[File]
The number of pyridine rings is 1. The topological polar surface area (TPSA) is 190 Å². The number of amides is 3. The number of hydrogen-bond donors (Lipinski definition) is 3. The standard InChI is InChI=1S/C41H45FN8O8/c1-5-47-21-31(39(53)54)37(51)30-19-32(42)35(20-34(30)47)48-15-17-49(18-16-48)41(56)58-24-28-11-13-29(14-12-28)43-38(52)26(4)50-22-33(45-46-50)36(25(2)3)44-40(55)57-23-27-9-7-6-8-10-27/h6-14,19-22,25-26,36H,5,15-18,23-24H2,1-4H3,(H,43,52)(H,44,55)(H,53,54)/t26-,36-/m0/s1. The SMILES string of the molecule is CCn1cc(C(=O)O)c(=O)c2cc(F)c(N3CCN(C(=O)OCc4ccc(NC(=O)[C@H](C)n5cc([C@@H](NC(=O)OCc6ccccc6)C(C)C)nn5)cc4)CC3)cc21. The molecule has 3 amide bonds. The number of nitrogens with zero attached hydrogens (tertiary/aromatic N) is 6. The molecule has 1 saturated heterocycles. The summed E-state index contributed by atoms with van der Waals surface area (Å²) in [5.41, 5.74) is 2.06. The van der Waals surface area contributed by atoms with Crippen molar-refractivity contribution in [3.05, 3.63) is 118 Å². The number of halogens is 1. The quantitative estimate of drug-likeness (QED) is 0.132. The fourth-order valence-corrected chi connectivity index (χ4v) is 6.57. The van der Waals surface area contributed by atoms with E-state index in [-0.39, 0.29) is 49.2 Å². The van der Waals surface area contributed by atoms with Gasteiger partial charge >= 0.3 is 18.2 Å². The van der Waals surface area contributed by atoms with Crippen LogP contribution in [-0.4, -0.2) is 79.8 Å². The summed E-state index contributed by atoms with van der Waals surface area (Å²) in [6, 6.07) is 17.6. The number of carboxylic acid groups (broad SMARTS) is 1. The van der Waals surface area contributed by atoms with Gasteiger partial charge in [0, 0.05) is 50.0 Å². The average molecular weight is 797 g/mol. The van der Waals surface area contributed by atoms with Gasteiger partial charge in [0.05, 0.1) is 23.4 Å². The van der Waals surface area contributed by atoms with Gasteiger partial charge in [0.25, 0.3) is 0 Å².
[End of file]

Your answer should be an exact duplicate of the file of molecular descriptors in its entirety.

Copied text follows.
The number of pyridine rings is 1. The topological polar surface area (TPSA) is 190 Å². The number of amides is 3. The number of hydrogen-bond donors (Lipinski definition) is 3. The standard InChI is InChI=1S/C41H45FN8O8/c1-5-47-21-31(39(53)54)37(51)30-19-32(42)35(20-34(30)47)48-15-17-49(18-16-48)41(56)58-24-28-11-13-29(14-12-28)43-38(52)26(4)50-22-33(45-46-50)36(25(2)3)44-40(55)57-23-27-9-7-6-8-10-27/h6-14,19-22,25-26,36H,5,15-18,23-24H2,1-4H3,(H,43,52)(H,44,55)(H,53,54)/t26-,36-/m0/s1. The SMILES string of the molecule is CCn1cc(C(=O)O)c(=O)c2cc(F)c(N3CCN(C(=O)OCc4ccc(NC(=O)[C@H](C)n5cc([C@@H](NC(=O)OCc6ccccc6)C(C)C)nn5)cc4)CC3)cc21. The molecule has 3 amide bonds. The number of nitrogens with zero attached hydrogens (tertiary/aromatic N) is 6. The molecule has 1 saturated heterocycles. The summed E-state index contributed by atoms with van der Waals surface area (Å²) in [5.41, 5.74) is 2.06. The van der Waals surface area contributed by atoms with Crippen molar-refractivity contribution in [3.05, 3.63) is 118 Å². The number of halogens is 1. The quantitative estimate of drug-likeness (QED) is 0.132. The fourth-order valence-corrected chi connectivity index (χ4v) is 6.57. The van der Waals surface area contributed by atoms with E-state index in [-0.39, 0.29) is 49.2 Å². The van der Waals surface area contributed by atoms with Gasteiger partial charge >= 0.3 is 18.2 Å². The van der Waals surface area contributed by atoms with Crippen LogP contribution in [-0.4, -0.2) is 79.8 Å². The summed E-state index contributed by atoms with van der Waals surface area (Å²) in [6, 6.07) is 17.6. The number of carboxylic acid groups (broad SMARTS) is 1. The van der Waals surface area contributed by atoms with Gasteiger partial charge in [0, 0.05) is 50.0 Å². The average molecular weight is 797 g/mol. The van der Waals surface area contributed by atoms with Gasteiger partial charge in [0.05, 0.1) is 23.4 Å². The van der Waals surface area contributed by atoms with Gasteiger partial charge in [0.25, 0.3) is 0 Å².